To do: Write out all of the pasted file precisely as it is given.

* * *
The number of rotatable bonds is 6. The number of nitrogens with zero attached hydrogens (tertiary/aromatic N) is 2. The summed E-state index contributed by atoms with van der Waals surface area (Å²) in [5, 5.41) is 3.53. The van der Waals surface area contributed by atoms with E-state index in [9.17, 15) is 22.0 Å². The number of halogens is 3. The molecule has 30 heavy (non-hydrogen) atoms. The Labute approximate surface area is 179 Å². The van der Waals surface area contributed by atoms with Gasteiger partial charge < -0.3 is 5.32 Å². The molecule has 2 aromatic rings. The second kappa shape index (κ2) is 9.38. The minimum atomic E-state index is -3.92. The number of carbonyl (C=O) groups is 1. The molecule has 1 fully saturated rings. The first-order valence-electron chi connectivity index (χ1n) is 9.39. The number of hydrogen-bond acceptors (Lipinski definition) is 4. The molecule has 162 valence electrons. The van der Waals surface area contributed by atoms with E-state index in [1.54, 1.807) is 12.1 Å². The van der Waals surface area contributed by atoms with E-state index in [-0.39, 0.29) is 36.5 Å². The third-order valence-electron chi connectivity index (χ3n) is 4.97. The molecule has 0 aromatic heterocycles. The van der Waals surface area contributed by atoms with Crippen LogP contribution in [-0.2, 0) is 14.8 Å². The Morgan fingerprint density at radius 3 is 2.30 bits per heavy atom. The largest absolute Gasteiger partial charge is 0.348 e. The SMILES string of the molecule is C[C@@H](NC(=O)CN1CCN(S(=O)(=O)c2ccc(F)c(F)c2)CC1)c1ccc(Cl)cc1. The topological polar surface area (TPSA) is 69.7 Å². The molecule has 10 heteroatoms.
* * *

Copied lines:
The number of rotatable bonds is 6. The number of nitrogens with zero attached hydrogens (tertiary/aromatic N) is 2. The summed E-state index contributed by atoms with van der Waals surface area (Å²) in [5, 5.41) is 3.53. The van der Waals surface area contributed by atoms with E-state index in [9.17, 15) is 22.0 Å². The number of halogens is 3. The molecule has 30 heavy (non-hydrogen) atoms. The Labute approximate surface area is 179 Å². The van der Waals surface area contributed by atoms with Gasteiger partial charge < -0.3 is 5.32 Å². The molecule has 2 aromatic rings. The second kappa shape index (κ2) is 9.38. The minimum atomic E-state index is -3.92. The number of carbonyl (C=O) groups is 1. The molecule has 1 fully saturated rings. The first-order valence-electron chi connectivity index (χ1n) is 9.39. The number of hydrogen-bond acceptors (Lipinski definition) is 4. The molecule has 162 valence electrons. The van der Waals surface area contributed by atoms with E-state index in [1.54, 1.807) is 12.1 Å². The van der Waals surface area contributed by atoms with E-state index in [-0.39, 0.29) is 36.5 Å². The third-order valence-electron chi connectivity index (χ3n) is 4.97. The molecule has 0 aromatic heterocycles. The van der Waals surface area contributed by atoms with Crippen LogP contribution in [-0.2, 0) is 14.8 Å². The Morgan fingerprint density at radius 3 is 2.30 bits per heavy atom. The largest absolute Gasteiger partial charge is 0.348 e. The SMILES string of the molecule is C[C@@H](NC(=O)CN1CCN(S(=O)(=O)c2ccc(F)c(F)c2)CC1)c1ccc(Cl)cc1. The topological polar surface area (TPSA) is 69.7 Å². The molecule has 10 heteroatoms.